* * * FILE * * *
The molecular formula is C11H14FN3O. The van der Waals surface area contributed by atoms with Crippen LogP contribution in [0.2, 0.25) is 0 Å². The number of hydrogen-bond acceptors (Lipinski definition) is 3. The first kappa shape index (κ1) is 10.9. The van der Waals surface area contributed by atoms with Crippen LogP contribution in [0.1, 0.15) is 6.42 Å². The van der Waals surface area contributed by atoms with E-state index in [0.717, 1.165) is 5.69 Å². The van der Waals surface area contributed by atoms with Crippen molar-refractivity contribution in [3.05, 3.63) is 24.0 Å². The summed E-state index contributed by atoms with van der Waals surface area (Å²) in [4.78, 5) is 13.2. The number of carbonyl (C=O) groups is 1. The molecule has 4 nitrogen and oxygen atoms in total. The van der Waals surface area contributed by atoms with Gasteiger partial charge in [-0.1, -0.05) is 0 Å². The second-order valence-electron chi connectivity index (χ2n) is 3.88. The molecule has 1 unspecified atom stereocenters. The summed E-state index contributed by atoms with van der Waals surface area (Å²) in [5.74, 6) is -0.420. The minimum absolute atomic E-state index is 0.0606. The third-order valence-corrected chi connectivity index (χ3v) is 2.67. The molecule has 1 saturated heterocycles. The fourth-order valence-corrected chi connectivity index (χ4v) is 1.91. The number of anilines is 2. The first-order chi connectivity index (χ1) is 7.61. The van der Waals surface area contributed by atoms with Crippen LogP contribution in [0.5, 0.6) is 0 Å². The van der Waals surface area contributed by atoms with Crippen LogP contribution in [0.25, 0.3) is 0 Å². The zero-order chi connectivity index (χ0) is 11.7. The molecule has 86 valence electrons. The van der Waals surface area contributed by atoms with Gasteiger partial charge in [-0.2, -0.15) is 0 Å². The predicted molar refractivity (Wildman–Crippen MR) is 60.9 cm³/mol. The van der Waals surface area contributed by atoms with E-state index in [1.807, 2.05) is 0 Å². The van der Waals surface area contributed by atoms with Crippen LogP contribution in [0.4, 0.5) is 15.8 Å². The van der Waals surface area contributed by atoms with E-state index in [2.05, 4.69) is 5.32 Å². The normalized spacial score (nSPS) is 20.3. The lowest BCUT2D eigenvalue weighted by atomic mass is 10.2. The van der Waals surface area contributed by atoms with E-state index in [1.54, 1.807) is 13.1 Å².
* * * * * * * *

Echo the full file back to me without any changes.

The molecular formula is C11H14FN3O. The van der Waals surface area contributed by atoms with Crippen LogP contribution in [0.2, 0.25) is 0 Å². The number of hydrogen-bond acceptors (Lipinski definition) is 3. The first kappa shape index (κ1) is 10.9. The van der Waals surface area contributed by atoms with Crippen LogP contribution in [0.1, 0.15) is 6.42 Å². The van der Waals surface area contributed by atoms with E-state index in [0.717, 1.165) is 5.69 Å². The van der Waals surface area contributed by atoms with Crippen molar-refractivity contribution in [3.05, 3.63) is 24.0 Å². The summed E-state index contributed by atoms with van der Waals surface area (Å²) in [4.78, 5) is 13.2. The number of carbonyl (C=O) groups is 1. The molecule has 4 nitrogen and oxygen atoms in total. The van der Waals surface area contributed by atoms with Gasteiger partial charge in [-0.1, -0.05) is 0 Å². The second-order valence-electron chi connectivity index (χ2n) is 3.88. The molecule has 1 unspecified atom stereocenters. The summed E-state index contributed by atoms with van der Waals surface area (Å²) in [5.74, 6) is -0.420. The minimum absolute atomic E-state index is 0.0606. The third-order valence-corrected chi connectivity index (χ3v) is 2.67. The molecule has 1 saturated heterocycles. The fourth-order valence-corrected chi connectivity index (χ4v) is 1.91. The number of anilines is 2. The first-order chi connectivity index (χ1) is 7.61. The van der Waals surface area contributed by atoms with Crippen LogP contribution in [0.5, 0.6) is 0 Å². The van der Waals surface area contributed by atoms with Crippen LogP contribution in [0.25, 0.3) is 0 Å². The zero-order chi connectivity index (χ0) is 11.7. The molecule has 86 valence electrons. The van der Waals surface area contributed by atoms with Gasteiger partial charge in [-0.2, -0.15) is 0 Å². The predicted molar refractivity (Wildman–Crippen MR) is 60.9 cm³/mol. The van der Waals surface area contributed by atoms with E-state index in [1.807, 2.05) is 0 Å². The van der Waals surface area contributed by atoms with Crippen LogP contribution in [0.4, 0.5) is 15.8 Å². The van der Waals surface area contributed by atoms with E-state index in [2.05, 4.69) is 5.32 Å². The normalized spacial score (nSPS) is 20.3. The lowest BCUT2D eigenvalue weighted by atomic mass is 10.2. The van der Waals surface area contributed by atoms with E-state index in [1.54, 1.807) is 13.1 Å².